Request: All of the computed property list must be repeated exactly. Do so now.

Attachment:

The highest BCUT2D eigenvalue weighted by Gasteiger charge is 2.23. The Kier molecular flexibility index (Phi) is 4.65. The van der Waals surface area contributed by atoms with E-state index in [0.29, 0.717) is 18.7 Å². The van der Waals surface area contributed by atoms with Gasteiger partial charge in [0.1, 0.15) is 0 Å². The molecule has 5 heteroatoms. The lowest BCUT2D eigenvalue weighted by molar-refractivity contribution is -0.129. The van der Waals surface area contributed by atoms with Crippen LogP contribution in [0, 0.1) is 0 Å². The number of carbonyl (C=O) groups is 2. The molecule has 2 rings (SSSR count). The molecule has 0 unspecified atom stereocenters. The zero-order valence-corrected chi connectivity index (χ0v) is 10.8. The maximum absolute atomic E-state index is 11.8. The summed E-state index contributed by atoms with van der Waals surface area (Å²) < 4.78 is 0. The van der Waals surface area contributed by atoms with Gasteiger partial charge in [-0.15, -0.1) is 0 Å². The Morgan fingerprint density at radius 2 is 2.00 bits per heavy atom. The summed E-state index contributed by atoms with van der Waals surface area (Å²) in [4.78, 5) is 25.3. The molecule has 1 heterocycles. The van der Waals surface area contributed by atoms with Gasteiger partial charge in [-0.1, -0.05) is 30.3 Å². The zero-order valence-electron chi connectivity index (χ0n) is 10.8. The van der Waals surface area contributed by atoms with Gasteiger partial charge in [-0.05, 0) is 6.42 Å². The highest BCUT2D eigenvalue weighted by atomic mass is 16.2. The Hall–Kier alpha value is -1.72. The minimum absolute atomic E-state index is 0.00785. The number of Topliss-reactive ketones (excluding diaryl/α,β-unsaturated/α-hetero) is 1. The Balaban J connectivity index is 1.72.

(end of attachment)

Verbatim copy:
The highest BCUT2D eigenvalue weighted by Gasteiger charge is 2.23. The Kier molecular flexibility index (Phi) is 4.65. The van der Waals surface area contributed by atoms with E-state index in [0.29, 0.717) is 18.7 Å². The van der Waals surface area contributed by atoms with Gasteiger partial charge in [0.1, 0.15) is 0 Å². The molecule has 5 heteroatoms. The lowest BCUT2D eigenvalue weighted by molar-refractivity contribution is -0.129. The van der Waals surface area contributed by atoms with Crippen LogP contribution in [0, 0.1) is 0 Å². The number of carbonyl (C=O) groups is 2. The molecule has 2 rings (SSSR count). The molecule has 0 unspecified atom stereocenters. The zero-order valence-corrected chi connectivity index (χ0v) is 10.8. The maximum absolute atomic E-state index is 11.8. The summed E-state index contributed by atoms with van der Waals surface area (Å²) < 4.78 is 0. The van der Waals surface area contributed by atoms with Gasteiger partial charge in [-0.15, -0.1) is 0 Å². The Morgan fingerprint density at radius 2 is 2.00 bits per heavy atom. The summed E-state index contributed by atoms with van der Waals surface area (Å²) in [4.78, 5) is 25.3. The molecule has 1 heterocycles. The van der Waals surface area contributed by atoms with Gasteiger partial charge in [-0.1, -0.05) is 30.3 Å². The zero-order valence-electron chi connectivity index (χ0n) is 10.8. The van der Waals surface area contributed by atoms with Gasteiger partial charge in [-0.05, 0) is 6.42 Å². The highest BCUT2D eigenvalue weighted by atomic mass is 16.2. The Hall–Kier alpha value is -1.72. The minimum absolute atomic E-state index is 0.00785. The number of Topliss-reactive ketones (excluding diaryl/α,β-unsaturated/α-hetero) is 1. The Balaban J connectivity index is 1.72.